(NGPZC and long) Re: does this make me a Bad Person?

bob.sims at us.army.mil bob.sims at us.army.mil
Fri May 11 03:40:36 PDT 2007

> Bob, what drew you to the Buell? I can't think of a single reason 
> I would 
> choose the Buell over similar bikes like the VStrom, Triumph 
> Tiger, BMW GS, 
> Aprilia Caponord, Ducati Multistrada or a KTM. 


Thanks for the insightful response.  I've thought a lot about this very question over the last two years, and you've given me a good excuse to start documenting my thoughts.  I apologize in advance for the length of this reply, as I am writing it for use in other forums or on my website as well.  Also, I don't mean to proselytize, although I probably sound that way.  More than anything, I want to record my own decision process.

First, allow me to offer some of my reasons of why I chose the Buell Ulysses over some of the similar offerings you listed, in rough order of priority:

1.  Low maintenance features (mainly: no chain, and self-adjusting valves!)
2.  "Out-of-the-box" comfort (finally, a bike designed for tall people, with a great OEM seat and riding position!)
3.  Truly innovative design features (mass centralization, low unsprung weight, frame rigidity -- through fuel-in-frame, oil-in-swingarm, rim-mounted brake disc, underslung exhaust, and more)
4.  Excellent performance (due to great power/weight ratio, plenty of fuel-injected engine power, and #3)
5.  Fanatical corporate customer support (although, less so from the US H-D dealer network)
6.  Superior components (particularly suspension and brakes)
7.  Inexpensive replacement parts (in spite of #6)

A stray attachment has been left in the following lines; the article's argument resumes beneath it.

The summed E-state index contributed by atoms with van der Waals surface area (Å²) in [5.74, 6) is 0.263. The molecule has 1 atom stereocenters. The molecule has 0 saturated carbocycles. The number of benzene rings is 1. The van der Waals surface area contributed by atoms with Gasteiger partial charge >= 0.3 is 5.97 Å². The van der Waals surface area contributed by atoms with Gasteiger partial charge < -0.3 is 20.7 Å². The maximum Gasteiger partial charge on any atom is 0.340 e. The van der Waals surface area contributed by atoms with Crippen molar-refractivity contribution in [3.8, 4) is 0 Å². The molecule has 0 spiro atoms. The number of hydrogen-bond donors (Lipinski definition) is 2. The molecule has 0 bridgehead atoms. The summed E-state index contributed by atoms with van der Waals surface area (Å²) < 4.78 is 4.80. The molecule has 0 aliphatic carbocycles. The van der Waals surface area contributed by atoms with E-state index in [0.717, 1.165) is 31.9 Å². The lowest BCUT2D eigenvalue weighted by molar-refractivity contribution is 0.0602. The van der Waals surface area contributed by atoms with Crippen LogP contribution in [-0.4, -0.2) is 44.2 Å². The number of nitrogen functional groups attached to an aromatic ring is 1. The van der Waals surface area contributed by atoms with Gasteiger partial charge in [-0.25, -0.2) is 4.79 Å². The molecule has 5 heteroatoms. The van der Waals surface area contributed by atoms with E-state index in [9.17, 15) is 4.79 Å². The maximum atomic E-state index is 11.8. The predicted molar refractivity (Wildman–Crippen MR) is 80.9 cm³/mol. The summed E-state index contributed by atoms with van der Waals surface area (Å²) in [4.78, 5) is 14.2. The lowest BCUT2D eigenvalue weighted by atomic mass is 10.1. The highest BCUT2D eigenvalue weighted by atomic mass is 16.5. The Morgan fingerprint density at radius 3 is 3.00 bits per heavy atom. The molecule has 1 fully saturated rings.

8.  Crash-resistant features (OEM frame pucks, very little plastic bodywork)
9.  Liberal dealer test ride policy (counts for a lot, IMHO)
10.  Sourced globally, but built locally (US), w/plenty of "character" (whatever that is), style, fun factor, and uniqueness (without being obscure)

Many of the points above are not obvious within Buell marketing literature, and require some research online or in magazine print to discern (especially #5).  Unfortunately, Buell suffers from many pre-conceived notions as a result of the H-D engine heritage, as well as from the early tube-frame days, when Buells were essentially pre-assembled kit bikes, only slightly removed from the H-D XR designs.

I readily admit having to overcome this unfair reputation myself, but actually examining and riding the Ulysses in person went a long way towards doing so.  As someone "raised" on Japanese motorcycles with inline engine configurations, it was very difficult to get past the whole 45-degree V-twin vibration thing.  However, I think I may have reached that sad state of maturity whereupon I've come to realize that there is much more to motorcycle performance than raw stats.

I am *very* deliberate, to a fault, about new vehicle purchases -- just ask my wife.  When I started thinking about a replacement for the GPZ several years ago, I essentially distilled three basic requirements for a new bike:

1.  Comfortable for a tall person (I'm 6'4"/193 cm with a 35"/89 cm inseam)
2.  Low maintenance features
3.  Readily hard luggage compatible